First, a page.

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How to remove Araldite?

Discussion in 'General Electronics Discussion' started by adit, Aug 31, 2012.

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  1. adit


    Aug 31, 2012
    We are using Araldite for water proofing of PCB. Now when the Unit comes back for repair, we have to use a new PCB rather than using the original PCB and changing the Electronic components that have failed. As the cost of replacing the complete PCB is high, the repair cost also becomes high. Secondly, analysis of failed PCB is also next to impossible.

    Please provide a solution by way of suggesting:
    1. Method to remove Araldite without damaging the PCB and components.
    2. New water proofing compound in place of Araldite which can be easily removed without damaging the PCB and components worthy for working in Aviation Fuel media.
  2. Raven Luni

    Raven Luni

    Oct 15, 2011
    You can soften it using paint stripper or a hot air gun (like those used for reflowing). Then its a matter of scraping / sanding it off.
  3. adit


    Aug 31, 2012
    Heating may damage the Electronic component on PCB

    Using hot air gun may damage the Electronic component on PCB. Scraping the whole thing is a very hard and time taking process.

    I am looking for some kind of dissolver.
  4. CocaCola


    Apr 7, 2012
    Welcome to conformal coating removal, that is why it's used as a reverse engineering deterrent... If it came off easily it wouldn't serve it's purpose...

    You are not going to find a magic drop it in and, presto it's done, with no worries or work solution...

    Anything that dissolves the coating will pose a potential for damaging to the parts that are made of similar or less resistant materials...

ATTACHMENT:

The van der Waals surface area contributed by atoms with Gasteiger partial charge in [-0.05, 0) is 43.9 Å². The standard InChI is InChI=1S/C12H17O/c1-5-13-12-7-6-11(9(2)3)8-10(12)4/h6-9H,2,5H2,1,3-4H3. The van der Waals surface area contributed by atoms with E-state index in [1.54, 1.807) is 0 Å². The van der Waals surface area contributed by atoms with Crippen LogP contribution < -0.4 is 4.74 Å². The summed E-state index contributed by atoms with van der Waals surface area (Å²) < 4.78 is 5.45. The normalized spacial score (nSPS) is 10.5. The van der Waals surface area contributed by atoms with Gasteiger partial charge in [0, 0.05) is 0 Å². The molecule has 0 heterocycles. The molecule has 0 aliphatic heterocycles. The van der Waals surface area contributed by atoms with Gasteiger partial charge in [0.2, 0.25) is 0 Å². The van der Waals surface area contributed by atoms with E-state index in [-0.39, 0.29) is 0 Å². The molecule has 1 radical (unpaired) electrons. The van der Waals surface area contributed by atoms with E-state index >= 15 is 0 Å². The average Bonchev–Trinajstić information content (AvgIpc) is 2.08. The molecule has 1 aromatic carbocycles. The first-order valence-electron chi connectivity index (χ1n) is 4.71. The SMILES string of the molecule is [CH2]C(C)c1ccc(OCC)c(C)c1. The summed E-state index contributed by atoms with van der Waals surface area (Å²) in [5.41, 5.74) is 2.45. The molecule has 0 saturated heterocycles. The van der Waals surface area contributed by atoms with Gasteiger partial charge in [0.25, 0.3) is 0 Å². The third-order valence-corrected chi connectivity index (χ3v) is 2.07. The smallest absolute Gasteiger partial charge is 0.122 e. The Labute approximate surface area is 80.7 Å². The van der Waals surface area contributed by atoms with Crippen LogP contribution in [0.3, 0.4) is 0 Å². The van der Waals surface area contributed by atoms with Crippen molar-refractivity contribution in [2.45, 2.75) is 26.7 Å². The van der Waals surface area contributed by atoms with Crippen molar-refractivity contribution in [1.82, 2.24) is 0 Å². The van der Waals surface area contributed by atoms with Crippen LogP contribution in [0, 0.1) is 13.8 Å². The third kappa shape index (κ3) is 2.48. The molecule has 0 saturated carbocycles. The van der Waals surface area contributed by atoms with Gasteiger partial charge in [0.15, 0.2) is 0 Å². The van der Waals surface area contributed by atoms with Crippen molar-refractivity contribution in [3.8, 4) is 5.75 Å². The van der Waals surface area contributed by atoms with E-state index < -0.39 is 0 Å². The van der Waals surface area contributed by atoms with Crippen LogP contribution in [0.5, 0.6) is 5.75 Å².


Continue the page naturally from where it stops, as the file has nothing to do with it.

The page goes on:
FYI: Araldite is a trademark name and gives no indication of what type of conformal coating you are actually using... The Araldite series comprises structural epoxy, acrylic, and polyurethane adhesives... It's like saying you used 3M to coat the boards, there is a vast world of difference between, epoxy, acrylic and polyurethane...

    If it's epoxy you can use fuming nitric acid, horribly dangerous stuff that requires the utmost safety and planning as it's unstable once exposed to the air, but it will eat away epoxy and anything else it contacts... Acetone will slowly soften most polyurethanes over time, acrylic is really a hit or miss acetone will sometimes soften it as will methylene chloride... But all those solvents won't distinguish between your conformal coating and any components, nor anything else it wants to eat away... That is why when this is done, it's done slowly and in thin layers, over a course of many hours or days...
    Last edited: Sep 1, 2012
  5. (*steve*)

    (*steve*) ¡sǝpodᴉʇuɐ ǝɥʇ ɹɐǝɥd Moderator

    Jan 21, 2010
    It may be better to find a new waterproofing agent that's easier to remove...
  6. KrisBlueNZ

    KrisBlueNZ Sadly passed away in 2015

    Nov 28, 2011
    Sorry if this seems obvious, but have you contacted the manufacturer of the "Araldite" product you are using and asked them if they know of any way to dissolve it?
  7. Raven Luni

    Raven Luni

    Oct 15, 2011
    Might I suggest hot glue for waterproofing. That can be removed by hand with relatively low heat.
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